On Becoming a Nomad Scientist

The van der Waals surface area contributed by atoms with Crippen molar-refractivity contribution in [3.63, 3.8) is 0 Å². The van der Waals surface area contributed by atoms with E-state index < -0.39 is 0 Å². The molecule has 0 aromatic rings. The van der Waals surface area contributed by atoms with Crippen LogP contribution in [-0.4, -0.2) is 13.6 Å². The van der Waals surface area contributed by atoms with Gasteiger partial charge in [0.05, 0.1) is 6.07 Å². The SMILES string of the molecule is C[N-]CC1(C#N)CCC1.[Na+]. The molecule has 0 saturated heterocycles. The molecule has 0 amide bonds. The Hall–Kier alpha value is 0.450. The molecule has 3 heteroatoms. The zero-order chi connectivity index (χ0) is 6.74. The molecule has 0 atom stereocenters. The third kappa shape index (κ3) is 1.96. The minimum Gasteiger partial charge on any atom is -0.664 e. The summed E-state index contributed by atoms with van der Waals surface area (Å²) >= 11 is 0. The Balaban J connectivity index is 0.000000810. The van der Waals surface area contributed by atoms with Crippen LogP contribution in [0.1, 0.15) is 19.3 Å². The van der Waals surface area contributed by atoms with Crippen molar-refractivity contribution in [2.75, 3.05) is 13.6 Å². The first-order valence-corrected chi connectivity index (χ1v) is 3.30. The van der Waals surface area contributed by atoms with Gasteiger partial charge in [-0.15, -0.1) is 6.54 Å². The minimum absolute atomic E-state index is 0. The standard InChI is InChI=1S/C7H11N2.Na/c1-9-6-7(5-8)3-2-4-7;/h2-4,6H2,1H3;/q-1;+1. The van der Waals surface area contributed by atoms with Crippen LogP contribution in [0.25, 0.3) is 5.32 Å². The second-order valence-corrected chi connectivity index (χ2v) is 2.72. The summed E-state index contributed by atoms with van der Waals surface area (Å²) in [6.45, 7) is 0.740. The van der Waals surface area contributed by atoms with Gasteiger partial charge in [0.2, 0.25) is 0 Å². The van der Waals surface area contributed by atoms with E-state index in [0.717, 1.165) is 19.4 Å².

The problem: the intensification of a tendency within science—what Gilles Deleuze and Félix Guattari in A Thousand Plateaus call “state science”—which has led to routinization, de-skilling, industrialization, theoretical stagnation, a lack of political response, and a massive amount of waste—machinic, chemical, biological, and informational. State science functions top-down, imposing abstract theorems and controlling the material world in order to reproduce its ideals. It indoctrinates the young with a naive scientific realism. It rarely experiments, mostly demonstrates, fitting well with a capitalistic, profit-based science and an affirmation of the status quo. The solution: learning to again perceive another tendency within science, what Deleuze and Guattari call “nomad science,” in order to then intensify it and manifest it, thus transforming modern science away from its destructive tendencies. Nomad science is a kind of science that works from the ground up, from matter up; by paying generous attention to the vitality and expressive difference of matter, nomad science is imaginative, creative, and artisanal. Examples of past nomad sciences range from the quadrature, to certain practices in Gothic architecture, Indigenous wisdoms, acupuncture, and metallurgy (all of which I discuss). But it is hard to learn this kind of science because there are no strict rules or memorizable patterns: it is inherently and constantly differing; so the task in becoming a nomad scientist is one of learning a kind of perception, an openness to difference. I consider these problems under the conceptual lens of Deleuze and Guattari (and as an exegesis of the twelfth chapter of A Thousand Plateaus), along with a parallel discussion on chemistry research and science education, reformulated with the intent on growing a new generation of nomad scientists.